The Pyrenean Shepherd is the smallest of the French herding breeds, and as his name indicates he is native to the rugged French Pyrenees Mountains. He comes in two looks: rough coat and smooth face. This is a small dog of 15 to 30 pounds with an outsize personality and energy level. Here’s what you need to know if you’re considering acquiring a Pyrenean Shepherd.
Is the Pyrenean Shepherd the Right Dog for You?
The Pyrenean Shepherd is incredibly appealing for his small size, appearance and fierce devotion to his family, but he is by no means an appropriate choice for an inexperienced, uncommitted or slothful dog owner. He is highly energetic, intelligent and desirous of attention, a combination that is ripe for behavioral disasters if he isn’t given the activity, training and interest that he demands.
Without an outlet for his energy—at least an hour of exercise daily or participation in an active or mentally challenging activity such as agility, flyball, herding, obedience, rally or tracking—this lively, mischievous dog will create his own diversions in the form of nuisance barking, digging and general destruction. If you can provide him with the exercise and attention he needs, he can adapt to life in any home, including an apartment or condominium.
Naturally reserved, he needs a great deal of socialization. Unlike many breeds who benefit from a longer stay with their breeder, littermates and mother, the Pyr Shep should be acquired as early as 7 weeks and socialized, socialized, socialized and then socialized some more. Even with that background, he is unlikely to be overly friendly to other people and dogs and will be downright suspicious of strangers.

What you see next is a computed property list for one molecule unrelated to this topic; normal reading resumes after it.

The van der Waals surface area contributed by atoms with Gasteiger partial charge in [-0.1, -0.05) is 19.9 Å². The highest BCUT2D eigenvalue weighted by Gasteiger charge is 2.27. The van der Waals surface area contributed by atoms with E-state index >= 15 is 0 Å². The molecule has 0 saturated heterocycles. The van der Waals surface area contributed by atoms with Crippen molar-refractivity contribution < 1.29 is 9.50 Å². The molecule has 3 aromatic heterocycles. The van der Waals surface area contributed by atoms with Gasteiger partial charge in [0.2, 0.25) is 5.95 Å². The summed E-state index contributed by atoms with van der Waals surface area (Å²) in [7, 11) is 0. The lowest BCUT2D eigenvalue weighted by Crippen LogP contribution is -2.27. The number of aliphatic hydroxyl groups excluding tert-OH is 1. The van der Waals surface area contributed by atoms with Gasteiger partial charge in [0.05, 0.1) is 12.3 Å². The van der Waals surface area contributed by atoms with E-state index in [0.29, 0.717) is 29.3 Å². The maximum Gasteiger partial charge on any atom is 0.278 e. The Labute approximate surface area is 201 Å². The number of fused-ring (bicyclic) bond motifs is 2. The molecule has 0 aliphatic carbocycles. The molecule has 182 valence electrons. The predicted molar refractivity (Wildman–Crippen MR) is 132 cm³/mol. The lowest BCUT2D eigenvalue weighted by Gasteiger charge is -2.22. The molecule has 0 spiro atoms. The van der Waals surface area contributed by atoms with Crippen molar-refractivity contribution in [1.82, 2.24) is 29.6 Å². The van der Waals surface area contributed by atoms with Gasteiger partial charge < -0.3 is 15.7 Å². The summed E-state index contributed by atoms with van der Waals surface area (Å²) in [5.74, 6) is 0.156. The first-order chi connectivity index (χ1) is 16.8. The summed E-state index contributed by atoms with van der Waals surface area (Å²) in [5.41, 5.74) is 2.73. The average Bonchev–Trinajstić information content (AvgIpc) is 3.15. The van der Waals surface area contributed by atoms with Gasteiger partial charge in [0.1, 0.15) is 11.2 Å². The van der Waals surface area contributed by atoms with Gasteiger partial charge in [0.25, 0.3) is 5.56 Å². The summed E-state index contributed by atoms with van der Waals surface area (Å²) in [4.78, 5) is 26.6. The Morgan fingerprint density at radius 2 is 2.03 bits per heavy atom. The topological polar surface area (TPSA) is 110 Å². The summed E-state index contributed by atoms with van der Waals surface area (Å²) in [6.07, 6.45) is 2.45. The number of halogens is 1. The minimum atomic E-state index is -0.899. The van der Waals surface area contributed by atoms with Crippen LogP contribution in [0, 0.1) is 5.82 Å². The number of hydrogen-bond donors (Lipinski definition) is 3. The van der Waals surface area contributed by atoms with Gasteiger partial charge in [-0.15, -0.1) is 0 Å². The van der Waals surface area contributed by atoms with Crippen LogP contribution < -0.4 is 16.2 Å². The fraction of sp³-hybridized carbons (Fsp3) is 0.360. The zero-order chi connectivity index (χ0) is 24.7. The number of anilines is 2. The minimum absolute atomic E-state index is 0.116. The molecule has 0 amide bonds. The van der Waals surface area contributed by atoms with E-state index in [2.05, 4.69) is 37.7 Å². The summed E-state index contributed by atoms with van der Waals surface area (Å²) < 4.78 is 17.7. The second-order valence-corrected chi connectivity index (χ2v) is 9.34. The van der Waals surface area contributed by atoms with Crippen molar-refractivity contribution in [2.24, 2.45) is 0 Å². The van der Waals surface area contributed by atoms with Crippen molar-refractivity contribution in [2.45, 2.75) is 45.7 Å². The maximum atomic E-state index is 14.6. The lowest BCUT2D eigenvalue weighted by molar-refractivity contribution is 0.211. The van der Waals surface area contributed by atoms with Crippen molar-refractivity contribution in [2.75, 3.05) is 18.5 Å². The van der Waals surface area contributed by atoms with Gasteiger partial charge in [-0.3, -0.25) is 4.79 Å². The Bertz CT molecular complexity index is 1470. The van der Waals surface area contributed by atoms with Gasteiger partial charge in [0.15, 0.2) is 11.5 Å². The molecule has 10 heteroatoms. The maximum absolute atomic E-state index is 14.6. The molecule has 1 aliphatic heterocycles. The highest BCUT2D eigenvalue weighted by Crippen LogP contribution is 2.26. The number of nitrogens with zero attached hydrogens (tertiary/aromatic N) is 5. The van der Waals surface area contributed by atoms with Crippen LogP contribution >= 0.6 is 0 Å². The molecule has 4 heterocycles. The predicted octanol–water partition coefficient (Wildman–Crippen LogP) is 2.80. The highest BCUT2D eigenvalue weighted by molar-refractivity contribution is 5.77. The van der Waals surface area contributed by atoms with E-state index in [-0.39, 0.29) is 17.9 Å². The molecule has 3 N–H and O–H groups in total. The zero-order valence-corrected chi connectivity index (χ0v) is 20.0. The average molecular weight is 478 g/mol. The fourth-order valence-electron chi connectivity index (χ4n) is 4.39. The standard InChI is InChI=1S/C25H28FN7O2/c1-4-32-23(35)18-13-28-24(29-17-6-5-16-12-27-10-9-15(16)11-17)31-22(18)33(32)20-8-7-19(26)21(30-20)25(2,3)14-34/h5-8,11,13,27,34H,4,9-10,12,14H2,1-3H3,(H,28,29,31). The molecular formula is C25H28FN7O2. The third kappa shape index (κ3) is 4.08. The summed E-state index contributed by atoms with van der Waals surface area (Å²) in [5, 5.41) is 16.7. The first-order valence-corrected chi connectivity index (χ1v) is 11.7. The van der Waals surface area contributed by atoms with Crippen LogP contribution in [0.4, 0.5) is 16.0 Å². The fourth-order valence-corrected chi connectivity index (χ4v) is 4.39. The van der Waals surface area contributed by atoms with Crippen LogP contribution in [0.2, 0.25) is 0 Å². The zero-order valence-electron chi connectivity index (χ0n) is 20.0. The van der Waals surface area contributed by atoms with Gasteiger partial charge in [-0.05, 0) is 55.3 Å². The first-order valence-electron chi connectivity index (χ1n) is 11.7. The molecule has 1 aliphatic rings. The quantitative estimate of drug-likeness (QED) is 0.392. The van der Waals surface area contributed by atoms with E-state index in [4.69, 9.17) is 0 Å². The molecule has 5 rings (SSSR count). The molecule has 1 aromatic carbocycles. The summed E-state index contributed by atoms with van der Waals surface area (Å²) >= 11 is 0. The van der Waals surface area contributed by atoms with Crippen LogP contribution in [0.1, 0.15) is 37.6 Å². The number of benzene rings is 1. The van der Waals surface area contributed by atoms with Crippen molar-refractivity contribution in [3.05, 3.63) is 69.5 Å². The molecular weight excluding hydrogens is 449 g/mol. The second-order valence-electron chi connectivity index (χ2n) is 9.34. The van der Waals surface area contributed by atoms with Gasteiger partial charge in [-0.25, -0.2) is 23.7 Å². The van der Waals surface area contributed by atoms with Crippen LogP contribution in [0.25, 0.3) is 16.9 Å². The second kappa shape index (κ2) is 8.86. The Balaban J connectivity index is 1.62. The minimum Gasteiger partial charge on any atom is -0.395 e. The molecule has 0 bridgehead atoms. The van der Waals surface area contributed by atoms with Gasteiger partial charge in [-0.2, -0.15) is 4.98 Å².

The Pyr Shep doesn’t reach full maturity until he’s approximately 3 years old. He quickly becomes attached to his family and can be difficult to rehome because it’s hard for him to make new attachments. Do not get a Pyr Shep unless you’re ready to make a commitment of 15 years or more.
Thanks to his herding background, he is an alarmist by nature and makes an excellent watchdog. On the flip side, it’s essential to teach him when it’s okay to bark and when to stop. Be firm, fair and consistent, and use positive reinforcement techniques such as praise, play and food rewards. The Pyr Shep learns quickly and is easy to train, but you must establish yourself as the one in charge if you want to have any hope of staying a step ahead of this quick-thinking dog. He will run your life if given half a chance.
When the Pyr Shep is raised with children, he can be a super playmate for them, matching their activity level every step of the way. When he’s not used to them, however, their quick, fast movements can make him nervous. And while he will love his family’s children unreservedly, he will have little interest in interacting with neighbor children. Don’t forget that he is a herding breed and may have the tendency to chase or nip at children. This should never be permitted.
The Pyr Shep gets along with cats and other dogs if they are members of his family. He is naturally bossy and will likely take the top dog spot.
Ease of grooming depends on coat type. The smooth-faced and demi-long coat varieties need a good brushing once a month. Longhaired Pyr Sheps should be brushed twice a month to prevent or remove mats. Some Pyr Sheps have coats that cord naturally. Your dog’s breeder can advise you on how to care for a corded coat. Trim the nails as needed and don’t forget the double dewclaws on the hind legs. Keep the ears clean and dry to prevent infections. Good dental hygiene is also important.
The Pyrenean Shepherd should certainly have access to a securely fenced yard where he can play, but he should live indoors with his family.
5 Tips to Bring Home a Healthy Pyrenean Shepherd Puppy